# boost converter for ultra low power application

I want to design a dc-dc boost converter and manage power (MPPT) for an ultra-low power fuel which contains input voltage < 1 V and input current < 500 uA. if I choose simple boost converter, I will have problem with inductor design because low input current (about 500 uA) will cause extremely high inductor.

Here is the formula for calculating inductor for simple boost converter [L= (Vin*D)/(fs*0.3*iL)]

I need to choose high freq and high L that means an inductor with more than 10 mH inductance and work in 5 MHz freq. (we don't have inductance in this spec) what should I do for power managing of this ultra-low fuel?

I will have problem with inductor design because low input current (about 500 uA) will cause extremely high inductor.

No, this is not the case in burst mode operation. For example the LTC3525 specifies that the burst mode quiescent current is typically 7 uA and if you look at the picture below you can see this.

I'm not saying this device is perfect for your needs but it does tick several boxes such as reasonable efficiency on light loads (maybe as low as 100 uA), low start-up voltage and an inductor value of 10 uH or thereabouts.

The formula you used to determine inductance is not when operating in burst mode. The capacitor at the input soaks up the energy delivered by the power source and this means your quiescent average current from the power cell can be very low providing your output current (boosted output) average load current is also very low.

• I appreciate your response. I don't agree with ur opinion because : the peak current in Inductor ( Iin ) will obey this formula in every boost converter [ Ipeak=(VinD)/(fsL) ]. so we can use very low Duty Cycle (for example 1%) to reach low quiescent current (7 uA in datasheet) but we cant Power manage with 1% Duty Cycle ... if I increase Duty Cycle, I will sink more current from my Fuel cell ( i can't do more than 300 uA like I said before ) I think quiescent current report in an IC data sheet is a trick. it cant Power manage in this mode ...
– A.Z
Jul 29, 2018 at 11:04
• @A.Z you forget the capacitor at the input to the circuit. It'll accumulate energy delivered at low current levels and sustain 30 mA (or so) through the inductor for short periods of time. The inductor peak current is >> than your fuel cell average current but that is not what is important. I = C dv/dt and at 0.5 mA and 1 uF the voltage rise is 500 V/sec. This is countered by the pulse of inductor current (say 30 mA for 1 us) and reduces the capacitor voltage by 30 mV for each 1 us. You just have to ensure your load power is no more than about 50% of input power. Jul 29, 2018 at 11:33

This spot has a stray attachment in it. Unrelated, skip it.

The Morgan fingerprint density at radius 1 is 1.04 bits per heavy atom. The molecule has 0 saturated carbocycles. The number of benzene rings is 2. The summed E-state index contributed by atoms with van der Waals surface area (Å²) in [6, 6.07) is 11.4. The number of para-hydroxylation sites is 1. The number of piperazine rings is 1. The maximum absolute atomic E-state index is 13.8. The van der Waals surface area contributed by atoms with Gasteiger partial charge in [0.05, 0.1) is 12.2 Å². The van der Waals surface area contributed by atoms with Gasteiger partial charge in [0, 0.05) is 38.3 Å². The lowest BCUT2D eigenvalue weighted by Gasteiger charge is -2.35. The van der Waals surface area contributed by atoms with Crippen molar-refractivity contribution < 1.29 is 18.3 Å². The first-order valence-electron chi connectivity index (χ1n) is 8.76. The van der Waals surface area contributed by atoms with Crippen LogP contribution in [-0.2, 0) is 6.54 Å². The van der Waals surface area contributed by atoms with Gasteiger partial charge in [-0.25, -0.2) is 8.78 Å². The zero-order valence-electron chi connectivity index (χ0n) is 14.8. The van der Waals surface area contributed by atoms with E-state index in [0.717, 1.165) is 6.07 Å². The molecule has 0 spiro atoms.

• can you please give me a simulation about what you say?
– A.Z
Aug 12, 2018 at 8:58
• @A.Z not5 really but if you have a simulator you can do this yourself. Sims are free these days like micro-cap student edition so it wouldn't take too much setting up. If you do this you can post a new question if the sim isn't giving you the results and get more front-line help from other folk as a spin-off. Aug 12, 2018 at 9:41

The way it works is that you charge a capacitor from the fuel cell (FC). When the capacitor has enough charge (voltage) then you start a single flyback cycle. This is a discontinuous flyback convertor.

The convertor inductor/current is independent of the FC current. The on time (charging the inductor) is fixed, and can be anything from less than a micro second to 100us. Because the voltage you start at is fixed, inductance is fixed, then using a fixed on time, means a predetermined current will flow.

To keep on the MPPT point, you don't want to discharge the cap too much with the flyback pulse, so design it for (say) 10% drop in voltage during the flyback cycle.

Aside from using a dedicated chip, it is very easy to do this with a small micro like a PIC.

 repeat {
if Vcap>Vthreshold {
SwitchOn;
delay1us;
SwitchOff;
} else {
SnoozeinLowPower;
}
}


For example this arrangement has 10mA inductor current per 1us on time. Try using the simulator and changing the values. (I am using a CLK for the fixed width pulse). You will see that a 470nF cap sees 1 pulse every 50us. You could have a 100uF cap, and a burst of pulses every 10ms, or a 0.2F supercap with pulses every 20seconds. (and sleep between)

simulate this circuit – Schematic created using CircuitLab